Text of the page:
Sunday, March 27, 2011

Nostradamus of the Hard Disk

The older Compaq NC6000 that I have set up as a dual boot Linux/Windows has started to warn of impending hard disk drive failure.  My first reaction was, "What?  There's a Nostradamus chip in here somewhere?  Not to worry, it's more science than supernatural, more math than magic. 

The Linux Disk Utility shows the SMART data which reports when sectors are remapped to a new location because of read errors.  The Disk Utility says that there are a "few bad sectors."  In more detail, I see that there are 3,047,927 bad sectors--which sounds like a bit more than a "few."

I was planning to replace this 20 GB hard disk anyway with something larger, so that Linux and Windows wouldn't be cramped in there, but this gives me an incentive to do so.  I was hoping someone would give me an EIDE notebook drive that they had outgrown, but it never happened, so I ordered up a 160 GB replacement for $64.  That should be more than enough.


  1. That's a few bad sectors, but nothing too much or too unusual for the age of the drive. Your real problem is that those are real bad sectors and you've run out of replacements.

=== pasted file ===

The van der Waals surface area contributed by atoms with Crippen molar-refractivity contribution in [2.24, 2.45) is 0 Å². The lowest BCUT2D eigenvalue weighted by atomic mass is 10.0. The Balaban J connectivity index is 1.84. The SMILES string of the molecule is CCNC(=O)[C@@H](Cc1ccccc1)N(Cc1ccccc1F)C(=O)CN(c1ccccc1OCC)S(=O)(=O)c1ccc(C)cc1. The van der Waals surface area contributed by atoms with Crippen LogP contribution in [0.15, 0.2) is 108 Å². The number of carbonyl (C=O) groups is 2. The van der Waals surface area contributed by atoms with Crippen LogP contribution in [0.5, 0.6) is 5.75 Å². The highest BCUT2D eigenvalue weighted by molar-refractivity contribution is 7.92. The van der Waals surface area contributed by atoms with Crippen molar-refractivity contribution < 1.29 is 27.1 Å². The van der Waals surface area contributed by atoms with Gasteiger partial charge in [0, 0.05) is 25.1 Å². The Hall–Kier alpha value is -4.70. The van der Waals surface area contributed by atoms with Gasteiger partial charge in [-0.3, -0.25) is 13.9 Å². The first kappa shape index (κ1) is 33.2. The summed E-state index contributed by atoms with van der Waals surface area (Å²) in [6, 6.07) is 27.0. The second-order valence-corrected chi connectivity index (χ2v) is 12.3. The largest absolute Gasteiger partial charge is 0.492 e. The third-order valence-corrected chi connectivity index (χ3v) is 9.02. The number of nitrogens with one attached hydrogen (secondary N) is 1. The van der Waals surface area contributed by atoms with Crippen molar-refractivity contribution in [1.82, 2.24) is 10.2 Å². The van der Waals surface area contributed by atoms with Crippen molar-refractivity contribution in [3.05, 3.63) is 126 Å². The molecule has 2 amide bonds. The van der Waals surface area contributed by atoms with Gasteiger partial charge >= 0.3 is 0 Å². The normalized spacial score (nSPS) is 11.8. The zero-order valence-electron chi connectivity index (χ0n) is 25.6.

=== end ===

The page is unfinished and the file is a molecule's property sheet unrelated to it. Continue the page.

The way drives work is that the manufacturers have a bunch of spare tracks around the outer part of the drive. When you get a TA (thermal asperity, usually a spec of dust) the drive goes into a recovery mode trying various things to get the sector read and virtually always getting the data. You then go and write the recovered data to a spare track, mark the sector as bad in the internal tables, map the sector to the new sector on the spare track, and continue on without alerting the user.

    When you get to the stage that you're out of spare tracks, then the user can see bad sectors start to accumulate. And when that happens the drive is generally on its last legs and that's when S.M.A.R.T. kicks in. My rule of thumb is what when you start to see bad sectors it's time to replace the drive since it's not long for this world.

  2. You're kidding, right? You can get a 500GB Western Digital on Amazon for under $60!

  3. At 512 bytes per sector (since 2007 or so, they've upped it to 4k, but a 20 gig drive isn't that new), there are just under 40 million sectors on the disk.

    So, yeah, at nearly 10% bad that drive's going to fail any minute now.

    (PhaseMargin is 100% correct up there; once you start SEEING bad sectors it's new drive time.)

  4. holdfast: That's a SATA drive. It won't work on my antique. SATA drives are dramatically cheaper per gigabyte than PATA drives.